Monday, February 04, 2008

Since I've been away for two weeks and didn't have time to volunteer before the New York primary, I wrote another Huffington Post piece about the race. The HP will be inundated by posts on the day before Super Tuesday, but maybe a few people will read it.

It is here.


Kati S said...

On the flip side of all that, I've been getting the feeling lately that any woman who DOES vote for Hillary is going to get the "oh, you just voted for her because she's a woman" backlash, something that is never brought up about Obama. I agree with what you said about her being the least likely of the two to win an election, so does that mean, once again, we're going to pick our president based on likability? That's just screwed up... though I'll probably just go with the flow this time instead of fighting it. Bad vibes, man. Bad vibes.

Nick said...

"Likability" isn't quite what we're talking about here. GWB and Jimmy Carter were "likable." It's not generally not the first word you reach for to describe MLK and JFK--"poetic" and "profound" are closer to hand. And you know, I think I like my presidential candidates to be steeped in poetry and profundity.

Regarding the issue women voters face--truly, it's difficult for me not to believe that a significant number of the female votes Hillary receives will be due to gender allegiance. And, actually, Obama does get the reverse. We frequently hear that many black voters are drawn to Obama primarily because of his race. And do you doubt that? I feel like more women are being publicly guilted (by other women) into voting for Hillary than is true of black people with regard to Obama, though. The bizarre NOW press release I linked to is one example of that. Another is Gloria Steinem's NY Times editorial.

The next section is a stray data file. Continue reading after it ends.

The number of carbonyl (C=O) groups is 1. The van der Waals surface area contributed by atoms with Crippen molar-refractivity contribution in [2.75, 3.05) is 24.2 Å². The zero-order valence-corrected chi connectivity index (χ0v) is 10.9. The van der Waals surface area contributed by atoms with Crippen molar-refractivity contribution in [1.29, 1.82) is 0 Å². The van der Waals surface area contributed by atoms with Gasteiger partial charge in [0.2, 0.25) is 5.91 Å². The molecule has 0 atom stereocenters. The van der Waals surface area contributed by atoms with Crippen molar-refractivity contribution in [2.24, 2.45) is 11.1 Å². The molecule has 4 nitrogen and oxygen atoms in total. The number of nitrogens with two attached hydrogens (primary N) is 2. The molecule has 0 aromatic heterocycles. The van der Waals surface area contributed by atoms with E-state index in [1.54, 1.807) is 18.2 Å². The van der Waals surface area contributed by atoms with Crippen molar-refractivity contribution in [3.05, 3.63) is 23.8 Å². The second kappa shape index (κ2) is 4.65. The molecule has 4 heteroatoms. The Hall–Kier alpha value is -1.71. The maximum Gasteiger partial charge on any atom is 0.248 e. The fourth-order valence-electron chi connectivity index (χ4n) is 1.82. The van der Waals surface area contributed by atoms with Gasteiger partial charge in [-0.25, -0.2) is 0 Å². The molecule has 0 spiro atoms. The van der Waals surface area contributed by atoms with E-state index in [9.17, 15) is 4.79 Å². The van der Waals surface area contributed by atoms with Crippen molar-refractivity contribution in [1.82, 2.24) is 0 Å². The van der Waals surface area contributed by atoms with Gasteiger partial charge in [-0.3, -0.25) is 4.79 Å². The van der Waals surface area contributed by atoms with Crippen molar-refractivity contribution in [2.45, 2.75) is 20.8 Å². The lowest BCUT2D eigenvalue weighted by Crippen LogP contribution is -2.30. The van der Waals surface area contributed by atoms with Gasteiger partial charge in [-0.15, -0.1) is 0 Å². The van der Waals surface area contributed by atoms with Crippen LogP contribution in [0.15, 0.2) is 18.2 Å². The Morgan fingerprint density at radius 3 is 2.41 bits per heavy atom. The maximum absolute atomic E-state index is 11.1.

Kati S said...

Wait, did you read Gloria Steinem's editorial? There are some good points in it. Steinem wasn't delusional about there being a double-standard. Obama's allowed to be a proud African-American candidate; Hillary's not allowed to be a proud female candidate -- to talk about being both a woman and a candidate seems to be a problem for a lot of people, both female and male. And while I will vote for either Democratic candidate against the untrustworthy and self-serving Republican ones, I have my reservations about the rock god image Obama has conjured up, and the animosity I've seen expressed towards Clinton by liberals really pushes my buttons (it's like the Democrats who constantly talked about how Gore had no personality). "I believe" that a good leader care less about poetry (a dangerous thing) and more about educating his or herself and the public, about follow-through. And I think we would be lucky to have either candidate, and we have to remember that. If the Democrats lose this election, it's not going to be the Republicans' fault.

... and now I'll stop bugging you.

Nick said...

Fair points and reasonable. The only issue I take with the above is that Obama's *not* allowed to be an African-American candidate--he knows it would be political suicide to go around constantly expressing pride in being black. He's trying very hard to be *not* be Jesse Jackson. And of course, Bill Clinton understands that and that's exactly why he tried to frame him as Jesse Jackson.